To answer your first question (Is Sunday the best place to bring men into this amazing fellowship that we have?), I think it honestly depends on the person, the context, and the leading of the Holy Spirit. But in my context, I’d say “no” more often than not. For example, my LifeGroup is made up of 22 people. We meet weekly for spiritually intentional time, go to one of our church’s gatherings on Sunday together, and do other more social type things during the week to spend time together. So if we are building with a guy who doesn’t know Jesus, our first course of action is going to be inviting that guy into some kind of normal relational thing we’re doing. It may be the guys going to a bar, having a poker night, or going to play frisbee golf. Honestly, we pray for him, and if we know of something that he’s interested let’s say he really likes baseball–then we’ll go to a baseball game and invite him. We try to make it as easy as possible for him. At that point, we’re just trying to get to know him. To hopefully show him that Jesus-loving men can be normal, transparent dudes. From there if he shows any interest, we’ll keep inviting him to other things. The order we tend to see pretty regularly is 1) social things, 2) (eventually) LifeGroup time, 3) (eventually) Sunday gatherings. It’s a more involved process to be sure, but I think it can be much more effective than a cold invite to a church event.

      And to your second question–the way we approach this is viewing Sundays primarily as encouragement/equipping for the believers in our church family (training them up to live on mission the rest of the week), but also with a view that others who are not familiar will likely come around. Some people are more likely to show up to a church gathering first, either because they grew up around it and are more familiar/comfortable, or because more relational avenues are intimidating at first, etc. So we want to be really welcoming and encouraging to those people–explain things they may not understand, speak to them directly at times, etc. I think you can still primarily direct your efforts towards equipping the saints and with the right amount of awareness, you can actually use that to teach those who are new or unfamiliar. We invite new people to our first-time guest process and into groups every week. Have you ever met someone who was really good at knowing when people may feel excluded, being sure to explain inside jokes to them, etc.? That’s what we want to accomplish with our gatherings.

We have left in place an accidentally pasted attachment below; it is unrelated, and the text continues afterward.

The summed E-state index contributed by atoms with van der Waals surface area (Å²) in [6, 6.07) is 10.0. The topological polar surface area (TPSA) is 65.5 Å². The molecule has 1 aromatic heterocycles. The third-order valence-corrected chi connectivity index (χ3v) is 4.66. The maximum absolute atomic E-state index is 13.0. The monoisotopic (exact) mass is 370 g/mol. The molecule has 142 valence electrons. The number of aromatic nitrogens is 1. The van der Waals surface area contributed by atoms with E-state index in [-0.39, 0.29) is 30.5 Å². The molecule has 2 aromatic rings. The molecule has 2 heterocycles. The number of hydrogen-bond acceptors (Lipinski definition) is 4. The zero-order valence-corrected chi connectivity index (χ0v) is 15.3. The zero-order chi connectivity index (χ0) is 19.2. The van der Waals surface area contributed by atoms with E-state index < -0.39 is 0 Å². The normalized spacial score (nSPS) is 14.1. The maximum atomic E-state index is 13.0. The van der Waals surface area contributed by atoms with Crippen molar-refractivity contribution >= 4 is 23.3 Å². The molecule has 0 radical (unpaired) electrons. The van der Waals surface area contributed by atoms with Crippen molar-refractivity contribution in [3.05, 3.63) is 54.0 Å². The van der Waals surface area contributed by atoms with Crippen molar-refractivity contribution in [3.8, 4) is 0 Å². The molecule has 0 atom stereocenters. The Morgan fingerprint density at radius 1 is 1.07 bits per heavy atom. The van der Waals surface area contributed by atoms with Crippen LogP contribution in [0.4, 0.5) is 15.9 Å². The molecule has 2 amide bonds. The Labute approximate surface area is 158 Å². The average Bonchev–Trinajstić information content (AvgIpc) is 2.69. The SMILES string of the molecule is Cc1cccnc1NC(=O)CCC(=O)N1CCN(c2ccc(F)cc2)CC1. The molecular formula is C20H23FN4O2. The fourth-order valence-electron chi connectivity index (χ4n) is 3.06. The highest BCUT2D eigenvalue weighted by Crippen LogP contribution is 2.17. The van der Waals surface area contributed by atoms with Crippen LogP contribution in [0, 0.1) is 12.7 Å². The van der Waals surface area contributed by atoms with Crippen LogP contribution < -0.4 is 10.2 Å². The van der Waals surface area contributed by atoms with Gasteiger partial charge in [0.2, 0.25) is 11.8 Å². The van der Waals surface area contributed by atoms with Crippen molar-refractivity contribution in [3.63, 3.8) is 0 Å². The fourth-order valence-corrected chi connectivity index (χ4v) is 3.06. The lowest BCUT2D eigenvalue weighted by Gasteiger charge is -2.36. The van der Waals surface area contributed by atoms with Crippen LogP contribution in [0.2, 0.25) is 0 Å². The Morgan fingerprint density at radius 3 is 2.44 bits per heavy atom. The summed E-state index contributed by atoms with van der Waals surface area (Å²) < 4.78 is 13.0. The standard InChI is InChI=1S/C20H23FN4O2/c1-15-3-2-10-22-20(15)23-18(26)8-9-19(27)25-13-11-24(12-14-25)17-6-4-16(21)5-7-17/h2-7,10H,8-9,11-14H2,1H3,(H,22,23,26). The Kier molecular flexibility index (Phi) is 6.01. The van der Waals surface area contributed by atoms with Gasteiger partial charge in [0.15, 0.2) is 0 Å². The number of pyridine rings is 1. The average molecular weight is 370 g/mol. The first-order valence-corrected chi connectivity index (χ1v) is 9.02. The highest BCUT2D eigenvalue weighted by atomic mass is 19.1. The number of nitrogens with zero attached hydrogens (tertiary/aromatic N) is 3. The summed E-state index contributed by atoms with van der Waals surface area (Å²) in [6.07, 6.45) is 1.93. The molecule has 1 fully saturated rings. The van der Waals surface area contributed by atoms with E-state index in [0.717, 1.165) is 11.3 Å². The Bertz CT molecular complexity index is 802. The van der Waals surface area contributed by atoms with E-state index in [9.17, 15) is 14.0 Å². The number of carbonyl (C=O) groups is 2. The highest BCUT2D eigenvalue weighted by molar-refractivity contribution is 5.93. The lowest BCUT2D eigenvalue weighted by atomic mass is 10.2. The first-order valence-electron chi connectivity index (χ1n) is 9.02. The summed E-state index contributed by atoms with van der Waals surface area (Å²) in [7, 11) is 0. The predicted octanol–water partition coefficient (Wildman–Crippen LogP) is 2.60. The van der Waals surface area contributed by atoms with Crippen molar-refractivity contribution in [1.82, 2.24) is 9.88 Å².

Really with both groups and gatherings, our strategy is basically that we are going to be the church and simply invite people to be a part as they wish. We’re going to practice the “one anothers” of Scripture, and newer people are invited to observe for as long as they want, and participate when they want. So we don’t change anything that we do for new people–we simply invite them into it, tell them to take as long as they want, and be sure to explain things to them along the way. It’s kind of like if you were having a family dinner and inviting a new person. You’d still have your family dinner, you’d just be cognizant of the new person and explain necessary things to them. They will learn more about your family through watching you actually be a family and love one another than they would by you changing how you relate to one another b/c they are there. Make sense?

      If you are more interested in our approach, you can download a free ebook that’s essentially our philosophy for mission through groups. It’s called Grassroots Kingdom, and you can get it here. http://midtowncolumbia.com/blog/grassroots-kingdom-book

  6. I go to a church which is well known for it’s ‘entertainment value’ as well as theological depth, yet men STILL can remain in the spiritual doldrums…EXCEPT for when we work side-by-side! If we can’t battle together as men we can, do, and enjoy working together as men! Find a project in your church that makes a difference either in the physical life (needs) of the church OR for others in need within the church. That is when men feel like men–when they are in the act of helping others…together. Then Sunday morning is icing on the cake!

  7. Brandon – Great post. I remember last year being invited to a men’s conference. “Blah Blah Blah” I thought. Another Christian men’s conference where we’ll probably play disc golf and ping-pong and hear three guys speak about what it means to be men after singing a bunch of songs. 90% of the church’s energy spent on trying to entertain men with productions. Unfortunately, Hollywood and the NFL are much more adept at entertainment than we are and so if entertainment is the goal, then we’ve lost and the enemy has won.